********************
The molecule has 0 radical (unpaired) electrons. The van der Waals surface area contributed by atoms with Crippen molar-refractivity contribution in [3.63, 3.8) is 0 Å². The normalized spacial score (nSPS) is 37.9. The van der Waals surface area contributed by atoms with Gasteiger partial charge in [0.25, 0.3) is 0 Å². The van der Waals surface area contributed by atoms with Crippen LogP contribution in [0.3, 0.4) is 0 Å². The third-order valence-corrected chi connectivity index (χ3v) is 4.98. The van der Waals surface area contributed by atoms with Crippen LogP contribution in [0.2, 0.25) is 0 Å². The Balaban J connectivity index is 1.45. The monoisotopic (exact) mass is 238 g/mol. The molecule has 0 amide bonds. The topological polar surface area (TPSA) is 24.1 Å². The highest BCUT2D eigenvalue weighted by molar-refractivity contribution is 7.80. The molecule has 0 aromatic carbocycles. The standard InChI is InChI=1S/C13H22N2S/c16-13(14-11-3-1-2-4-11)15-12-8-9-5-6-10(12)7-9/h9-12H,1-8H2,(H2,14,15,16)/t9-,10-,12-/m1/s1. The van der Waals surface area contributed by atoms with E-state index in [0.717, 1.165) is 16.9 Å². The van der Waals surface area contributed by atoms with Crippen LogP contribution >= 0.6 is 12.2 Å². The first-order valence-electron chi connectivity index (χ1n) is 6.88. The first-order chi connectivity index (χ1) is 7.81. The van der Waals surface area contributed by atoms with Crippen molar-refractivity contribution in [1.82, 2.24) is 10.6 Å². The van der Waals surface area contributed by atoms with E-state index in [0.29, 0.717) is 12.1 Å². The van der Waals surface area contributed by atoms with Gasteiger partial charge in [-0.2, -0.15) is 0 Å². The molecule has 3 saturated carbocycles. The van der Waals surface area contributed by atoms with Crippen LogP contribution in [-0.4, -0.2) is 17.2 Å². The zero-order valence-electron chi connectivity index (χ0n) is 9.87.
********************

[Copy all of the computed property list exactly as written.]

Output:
The molecule has 0 radical (unpaired) electrons. The van der Waals surface area contributed by atoms with Crippen molar-refractivity contribution in [3.63, 3.8) is 0 Å². The normalized spacial score (nSPS) is 37.9. The van der Waals surface area contributed by atoms with Gasteiger partial charge in [0.25, 0.3) is 0 Å². The van der Waals surface area contributed by atoms with Crippen LogP contribution in [0.3, 0.4) is 0 Å². The third-order valence-corrected chi connectivity index (χ3v) is 4.98. The van der Waals surface area contributed by atoms with Crippen LogP contribution in [0.2, 0.25) is 0 Å². The Balaban J connectivity index is 1.45. The monoisotopic (exact) mass is 238 g/mol. The molecule has 0 amide bonds. The topological polar surface area (TPSA) is 24.1 Å². The highest BCUT2D eigenvalue weighted by molar-refractivity contribution is 7.80. The molecule has 0 aromatic carbocycles. The standard InChI is InChI=1S/C13H22N2S/c16-13(14-11-3-1-2-4-11)15-12-8-9-5-6-10(12)7-9/h9-12H,1-8H2,(H2,14,15,16)/t9-,10-,12-/m1/s1. The van der Waals surface area contributed by atoms with E-state index in [0.717, 1.165) is 16.9 Å². The van der Waals surface area contributed by atoms with Crippen LogP contribution >= 0.6 is 12.2 Å². The first-order valence-electron chi connectivity index (χ1n) is 6.88. The first-order chi connectivity index (χ1) is 7.81. The van der Waals surface area contributed by atoms with Crippen molar-refractivity contribution in [1.82, 2.24) is 10.6 Å². The van der Waals surface area contributed by atoms with E-state index in [0.29, 0.717) is 12.1 Å². The van der Waals surface area contributed by atoms with Gasteiger partial charge in [-0.2, -0.15) is 0 Å². The molecule has 3 saturated carbocycles. The van der Waals surface area contributed by atoms with Crippen LogP contribution in [-0.4, -0.2) is 17.2 Å². The zero-order valence-electron chi connectivity index (χ0n) is 9.87.